Reports describing hamstring injury diagnosis and management highlight considerable time differences from injury to presentation from several hours to many years.[1, 10] Typical findings on examination include localised tenderness, swelling and a palpable defect. This marked heterogeneity in presenting signs and symptoms along with the sometimes insidious development may lead to delayed presentation and late diagnosis. Diagnosis is aided by imaging, either by plain X-ray to detect bony avulsion fractures or with MRI and ultrasound, which can detail the extent of the injury.[11–14]
Despite their high prevalence, there is a remarkable lack of consensus on hamstring injury management. Recent systematic reviews by Ropiak et al and Ahmad et al suggest that Grade 1 and Grade 2 injuries are typically treated non-operatively.[11, 15] This may encompass rest, ice, compression and progressive mobilization as well as the use of analgesia and non-steroidal anti-inflammatories. The outcome of these partial tears is considered to be varied and unpredictable. Grade 3 injuries and those presenting following failed conservative treatment are often repaired surgically. Good functional outcomes have been reported with operative repair.[1, 16, 17] Correct identification and treatment of suspected hamstring injuries is therefore of high importance.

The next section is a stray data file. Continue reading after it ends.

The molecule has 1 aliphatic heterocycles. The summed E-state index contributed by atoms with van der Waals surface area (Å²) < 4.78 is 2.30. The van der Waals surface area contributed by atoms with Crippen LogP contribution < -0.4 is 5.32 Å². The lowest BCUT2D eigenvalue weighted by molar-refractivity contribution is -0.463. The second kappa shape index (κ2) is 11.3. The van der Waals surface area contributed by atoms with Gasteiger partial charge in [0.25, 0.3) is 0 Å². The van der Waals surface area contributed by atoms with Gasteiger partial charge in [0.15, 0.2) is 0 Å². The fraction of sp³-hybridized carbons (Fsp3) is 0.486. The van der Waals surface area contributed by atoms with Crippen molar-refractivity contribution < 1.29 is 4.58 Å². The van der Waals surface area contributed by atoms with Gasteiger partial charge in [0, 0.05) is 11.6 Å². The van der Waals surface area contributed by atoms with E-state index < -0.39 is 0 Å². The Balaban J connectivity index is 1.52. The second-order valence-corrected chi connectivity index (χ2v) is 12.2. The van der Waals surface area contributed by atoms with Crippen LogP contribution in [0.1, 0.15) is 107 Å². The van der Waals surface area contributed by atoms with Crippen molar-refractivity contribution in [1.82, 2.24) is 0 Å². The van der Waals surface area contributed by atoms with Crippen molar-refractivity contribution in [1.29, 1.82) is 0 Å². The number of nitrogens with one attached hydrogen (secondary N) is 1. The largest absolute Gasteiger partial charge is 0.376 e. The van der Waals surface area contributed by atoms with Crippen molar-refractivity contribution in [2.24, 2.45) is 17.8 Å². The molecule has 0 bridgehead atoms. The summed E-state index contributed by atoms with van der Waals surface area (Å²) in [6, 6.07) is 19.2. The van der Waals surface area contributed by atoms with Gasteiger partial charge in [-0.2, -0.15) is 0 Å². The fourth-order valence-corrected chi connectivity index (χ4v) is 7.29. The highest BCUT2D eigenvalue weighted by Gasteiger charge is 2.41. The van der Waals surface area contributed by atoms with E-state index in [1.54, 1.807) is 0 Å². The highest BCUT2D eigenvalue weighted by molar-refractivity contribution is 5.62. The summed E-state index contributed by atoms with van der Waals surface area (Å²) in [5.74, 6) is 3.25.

The aim of this study was to determine the incidence of the injury in both professional and recreational sports people as well as in the remainder of the population, who do not play sport. In particular, our aim was to identify any differences in the type of injury between these groups.
Literature search method
Four major databases were systematically searched in January and February 2015: MEDLINE, EMBASE, CINAHL and the COCHRANE LIBRARY. The complete electronic search history is detailled in S1 Table. Additionally, reference lists of eligible publications for further articles were manually scanned. The search was time limited from January 1989 to January 2015. Two reviewers (BK and SBP) independently read title and abstract of publications identified by the searches potentially meeting the eligibility criteria. Both reviewers read those publications considered relevant in full text to verify they met the eligibility criteria. A third reviewer (DFH) was consulted where initial agreement was not reached.